From the MBA to the presidential campaign. Our Alumnus Jehudi Castro Sierra, Vice-Minister of Digital Economy in Colombia, shares his experience as Chief Technology Officer during Colombian elections.

  1. You are a consultant and an entrepreneur but during the Colombian presidential campaign, you played a different role. Can you share this experience with us?

My background is as a software developer and I have been leading software development teams in large companies like Red Hat and Oracle for some years. This experience led me to launch my own start-ups and, with the knowledge and experience obtained on the MBA, I also started doing consulting work on digital strategy for start-ups. So in the end, my role as CTO (Chief Technology Officer) for the presidential campaign was not that different ̶ I was in charge of the digital strategy for something that looked a lot like a start-up.

  1. What role did technology play in the Colombian presidential election?

Technology plays a big role in modern presidential elections. In Colombia, 63% of the people have internet access and these are the people we were serving.

We did so with tech-specific apps, websites and also with digital marketing. We created phone apps in order to communicate the government proposals and engage people in the campaign and also had specific apps for “electoral witnesses”, who are volunteers that help to protect the election results.

With the help of Artificial Intelligence, we were able to automatically answer the most common questions put to the campaign on social networks, especially via WhatsApp; this was very important in order to present and explain the proposals and also to clarify and deny the fake news which was being used to attack us all over the place.

We also used technology as a tool for researching public opinion, in the same way that traditional polls do. With the help of Big Data and natural language processing, we were able analyse the public discussion on social networks and forums in order to get insights into what was happening ̶ these turned out to be very accurate and in line with the results which came later.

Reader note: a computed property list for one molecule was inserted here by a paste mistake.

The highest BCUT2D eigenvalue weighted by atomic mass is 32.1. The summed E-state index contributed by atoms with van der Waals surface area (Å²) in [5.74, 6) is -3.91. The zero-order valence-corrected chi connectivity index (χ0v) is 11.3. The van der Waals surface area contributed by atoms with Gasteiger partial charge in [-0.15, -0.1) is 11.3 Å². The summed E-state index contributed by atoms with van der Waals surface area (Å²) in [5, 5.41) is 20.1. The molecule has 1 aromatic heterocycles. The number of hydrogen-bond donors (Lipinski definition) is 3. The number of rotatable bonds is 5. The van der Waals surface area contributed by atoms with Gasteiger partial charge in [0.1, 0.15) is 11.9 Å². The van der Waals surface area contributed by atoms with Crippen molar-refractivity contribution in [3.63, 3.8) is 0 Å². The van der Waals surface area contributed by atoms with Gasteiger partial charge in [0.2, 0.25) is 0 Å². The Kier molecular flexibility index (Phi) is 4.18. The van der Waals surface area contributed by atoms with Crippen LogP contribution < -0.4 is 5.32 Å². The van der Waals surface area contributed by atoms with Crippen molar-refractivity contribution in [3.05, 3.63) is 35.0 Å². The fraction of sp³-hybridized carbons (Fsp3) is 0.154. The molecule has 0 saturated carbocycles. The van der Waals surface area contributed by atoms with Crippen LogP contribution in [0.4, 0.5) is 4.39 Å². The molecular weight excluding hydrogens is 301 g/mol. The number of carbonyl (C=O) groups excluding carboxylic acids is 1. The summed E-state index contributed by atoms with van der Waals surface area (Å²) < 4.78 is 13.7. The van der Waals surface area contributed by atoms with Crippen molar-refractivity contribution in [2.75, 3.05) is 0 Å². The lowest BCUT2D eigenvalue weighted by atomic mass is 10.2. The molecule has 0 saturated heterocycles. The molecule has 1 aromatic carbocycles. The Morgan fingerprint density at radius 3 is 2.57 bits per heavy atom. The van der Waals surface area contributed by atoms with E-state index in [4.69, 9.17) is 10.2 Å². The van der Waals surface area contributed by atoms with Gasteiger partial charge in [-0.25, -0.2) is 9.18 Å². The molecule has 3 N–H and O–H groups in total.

1. Can you give us an insight into the digital marketing strategy you implemented as CTO?

That is not possible in much detail due to NDAs (non-disclosure agreements) in general: Iván Duque is going to be the youngest president in the history of Colombia and, since we wanted to appeal to that new generation, it was necessary to look beyond traditional media and to use the new channels they are flocking to. What we did was to bring the campaign to the attention of each of those 63% of Colombians connected to the internet, making the campaign proposals more relevant to them according to their profile and geographical location. It was also very important to drive them on to action in order to convince more people, so that they were also part of the marketing strategy as multipliers. We used the networks most used in Colombia such as WhatsApp, Facebook, Twitter, Instagram and YouTube.

  1. You earned an MBA with a concentration on Entrepreneurship and Innovation: how has your education prepared you for this post?

All my previous experience was key and the MBA played a very big role in making me suitable for this position. During that time, I gained a great deal of practical and theoretical knowledge, including hands-on experience in Digital Marketing and Strategy. My final project was also working on Big Data for IBM ̶  these three topics were essential in order to bring this task to fruition.

I gained analytical expertise, which stood me in good stead and the interdisciplinary approach of the MBA meant that I could adapt myself to a new field without difficulty. Furthermore, knowing that I had a broad base of knowledge which had also been tested and refined in the business world gave me the confidence to tackle this interesting challenge and make a success of it.